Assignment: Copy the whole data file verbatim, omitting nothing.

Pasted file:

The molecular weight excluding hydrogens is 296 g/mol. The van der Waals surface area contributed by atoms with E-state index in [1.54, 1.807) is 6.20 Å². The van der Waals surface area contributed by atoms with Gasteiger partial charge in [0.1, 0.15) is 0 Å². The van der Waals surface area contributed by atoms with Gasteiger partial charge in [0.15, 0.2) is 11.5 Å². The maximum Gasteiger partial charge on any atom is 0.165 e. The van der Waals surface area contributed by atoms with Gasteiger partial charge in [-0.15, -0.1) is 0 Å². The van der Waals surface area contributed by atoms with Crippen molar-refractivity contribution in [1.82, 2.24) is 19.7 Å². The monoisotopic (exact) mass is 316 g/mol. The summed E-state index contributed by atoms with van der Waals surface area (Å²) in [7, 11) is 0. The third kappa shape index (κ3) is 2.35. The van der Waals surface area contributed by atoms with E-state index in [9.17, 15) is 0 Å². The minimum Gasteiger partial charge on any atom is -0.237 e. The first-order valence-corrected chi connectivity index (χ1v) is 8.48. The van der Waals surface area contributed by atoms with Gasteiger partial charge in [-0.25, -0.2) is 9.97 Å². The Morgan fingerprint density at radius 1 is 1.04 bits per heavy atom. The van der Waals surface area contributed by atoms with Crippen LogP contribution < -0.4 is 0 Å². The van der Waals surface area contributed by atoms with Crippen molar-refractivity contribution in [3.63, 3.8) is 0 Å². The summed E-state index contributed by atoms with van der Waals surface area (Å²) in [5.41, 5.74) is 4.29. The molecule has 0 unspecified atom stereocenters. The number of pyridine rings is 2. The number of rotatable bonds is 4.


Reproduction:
The molecular weight excluding hydrogens is 296 g/mol. The van der Waals surface area contributed by atoms with E-state index in [1.54, 1.807) is 6.20 Å². The van der Waals surface area contributed by atoms with Gasteiger partial charge in [0.1, 0.15) is 0 Å². The van der Waals surface area contributed by atoms with Gasteiger partial charge in [0.15, 0.2) is 11.5 Å². The maximum Gasteiger partial charge on any atom is 0.165 e. The van der Waals surface area contributed by atoms with Gasteiger partial charge in [-0.15, -0.1) is 0 Å². The van der Waals surface area contributed by atoms with Crippen molar-refractivity contribution in [1.82, 2.24) is 19.7 Å². The monoisotopic (exact) mass is 316 g/mol. The summed E-state index contributed by atoms with van der Waals surface area (Å²) in [7, 11) is 0. The third kappa shape index (κ3) is 2.35. The van der Waals surface area contributed by atoms with E-state index in [9.17, 15) is 0 Å². The minimum Gasteiger partial charge on any atom is -0.237 e. The first-order valence-corrected chi connectivity index (χ1v) is 8.48. The van der Waals surface area contributed by atoms with Gasteiger partial charge in [-0.25, -0.2) is 9.97 Å². The Morgan fingerprint density at radius 1 is 1.04 bits per heavy atom. The van der Waals surface area contributed by atoms with Crippen LogP contribution < -0.4 is 0 Å². The van der Waals surface area contributed by atoms with Crippen molar-refractivity contribution in [3.63, 3.8) is 0 Å². The summed E-state index contributed by atoms with van der Waals surface area (Å²) in [5.41, 5.74) is 4.29. The molecule has 0 unspecified atom stereocenters. The number of pyridine rings is 2. The number of rotatable bonds is 4.